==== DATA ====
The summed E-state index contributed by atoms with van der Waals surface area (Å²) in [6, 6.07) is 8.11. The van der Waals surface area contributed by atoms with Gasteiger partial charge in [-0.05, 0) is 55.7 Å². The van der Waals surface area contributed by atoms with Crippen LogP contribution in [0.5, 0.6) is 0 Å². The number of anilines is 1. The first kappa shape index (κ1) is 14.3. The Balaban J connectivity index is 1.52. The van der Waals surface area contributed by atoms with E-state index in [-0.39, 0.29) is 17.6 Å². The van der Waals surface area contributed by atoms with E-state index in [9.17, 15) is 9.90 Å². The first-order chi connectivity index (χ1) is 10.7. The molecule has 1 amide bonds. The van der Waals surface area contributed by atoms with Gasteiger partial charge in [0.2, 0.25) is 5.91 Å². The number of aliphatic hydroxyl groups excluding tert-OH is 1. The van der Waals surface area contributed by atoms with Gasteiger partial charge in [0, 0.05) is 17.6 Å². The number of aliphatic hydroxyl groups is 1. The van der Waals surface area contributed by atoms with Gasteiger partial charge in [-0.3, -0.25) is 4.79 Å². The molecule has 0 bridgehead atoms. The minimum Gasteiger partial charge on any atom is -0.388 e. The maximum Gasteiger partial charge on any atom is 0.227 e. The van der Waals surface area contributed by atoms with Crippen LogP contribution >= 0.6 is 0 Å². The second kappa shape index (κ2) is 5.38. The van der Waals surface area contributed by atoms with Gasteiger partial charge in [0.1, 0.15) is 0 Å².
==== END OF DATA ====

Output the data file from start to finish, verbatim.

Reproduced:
The summed E-state index contributed by atoms with van der Waals surface area (Å²) in [6, 6.07) is 8.11. The van der Waals surface area contributed by atoms with Gasteiger partial charge in [-0.05, 0) is 55.7 Å². The van der Waals surface area contributed by atoms with Crippen LogP contribution in [0.5, 0.6) is 0 Å². The number of anilines is 1. The first kappa shape index (κ1) is 14.3. The Balaban J connectivity index is 1.52. The van der Waals surface area contributed by atoms with E-state index in [-0.39, 0.29) is 17.6 Å². The van der Waals surface area contributed by atoms with E-state index in [9.17, 15) is 9.90 Å². The first-order chi connectivity index (χ1) is 10.7. The molecule has 1 amide bonds. The van der Waals surface area contributed by atoms with Gasteiger partial charge in [0.2, 0.25) is 5.91 Å². The number of aliphatic hydroxyl groups excluding tert-OH is 1. The van der Waals surface area contributed by atoms with Gasteiger partial charge in [0, 0.05) is 17.6 Å². The number of aliphatic hydroxyl groups is 1. The van der Waals surface area contributed by atoms with Gasteiger partial charge in [-0.3, -0.25) is 4.79 Å². The molecule has 0 bridgehead atoms. The minimum Gasteiger partial charge on any atom is -0.388 e. The maximum Gasteiger partial charge on any atom is 0.227 e. The van der Waals surface area contributed by atoms with Crippen LogP contribution >= 0.6 is 0 Å². The second kappa shape index (κ2) is 5.38. The van der Waals surface area contributed by atoms with Gasteiger partial charge in [0.1, 0.15) is 0 Å².